Native armyworms in cereals

Armyworm larvae have been reported in cereals in several areas of south-eastern Australia and two of the biggest questions are, how long will current populations stick around, and will they be a head-lopping risk?

One name, (at least) three species

Armyworm is a catch-all common name for several crop and pasture moth larvae spanning temperate, sub-tropical and tropical species.

In south-eastern Australian winter cereals, armyworm populations are likely to be native species; either the common armyworm (Mythimna convecta), the southern armyworm (Persectania ewingii) or the inland armyworm (Persectania dyscrita).

At the larval stage, these species are difficult to tell apart and correct species identification in the field is generally not critical because their habits, type of damage and control are similar.

The occurrence of multiple species in south-eastern Australia means that armyworm can migrate into paddocks year-round and therefore they can be found at all stages of crop development.

Armyworm head lopping risk

Native armyworms can lop cereals heads right off, but it is more likely to happen during the overlap of two conditions.

1) The crop is drying off

When a crop is drying off armyworm larvae can chew through the stem just below the head causing heads to be lopped and fall to the ground. This is more likely to happen when this stem area is the last green material left on the plant.

2) Large larvae are present

Large larvae are most likely responsible for headlopping. This could be because armyworm do the majority of their feeding and are more voracious as they reach maturity, and they have bigger jaws for chewing than smaller grubs.

Also note that wheat and triticale have thicker stems and are less susceptible to head loss than barley, while oat is likely buffered from significant damage as they have multiple panicles.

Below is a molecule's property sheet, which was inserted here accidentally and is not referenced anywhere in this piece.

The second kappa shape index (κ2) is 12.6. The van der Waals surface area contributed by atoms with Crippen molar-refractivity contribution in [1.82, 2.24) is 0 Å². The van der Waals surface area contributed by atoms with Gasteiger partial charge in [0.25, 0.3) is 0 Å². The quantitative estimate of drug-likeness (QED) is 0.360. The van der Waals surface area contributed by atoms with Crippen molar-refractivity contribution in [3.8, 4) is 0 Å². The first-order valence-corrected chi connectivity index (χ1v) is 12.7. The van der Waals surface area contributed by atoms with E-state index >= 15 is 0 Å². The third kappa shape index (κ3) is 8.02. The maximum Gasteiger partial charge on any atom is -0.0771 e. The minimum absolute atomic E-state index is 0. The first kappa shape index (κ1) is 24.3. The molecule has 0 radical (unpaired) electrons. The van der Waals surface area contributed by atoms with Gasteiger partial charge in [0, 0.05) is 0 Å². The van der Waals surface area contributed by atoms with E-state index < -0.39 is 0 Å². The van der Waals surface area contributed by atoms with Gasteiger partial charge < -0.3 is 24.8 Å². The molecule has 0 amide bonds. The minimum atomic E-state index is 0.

When will armyworm pupate?

If you have armyworm in your cereals at the moment, it is important to factor in expected pupation dates, since it is at this point that the risk from mature larvae will cease.

We can use a model that simulates the development times of the common armyworm and the southern armyworm using 5-year averages of temperature data. 

Using this model, we estimate when you could expect current populations to stop eating crops and pupate in key cereal growing regions of southern NSW and Victoria (see below). We don’t expect that you will distinguish between the two species in the field; we can provide both development times to provide a date range.

Armyworm go through 5-6 larval stages (‘instars’) before pupating and eventually emerging as a moth. You can estimate the life-stage of armyworm larvae by measuring their length with a ruler (3rd instar:  7 – 16 mm, 5th instar: 18 – 30 mm).

Remember, these armyworm species are highly migratory. When current populations reach maturity, they are more likely to fly away rather than stick around and generate more larvae in the same location.

Contact us to access the model.

Monitoring armyworm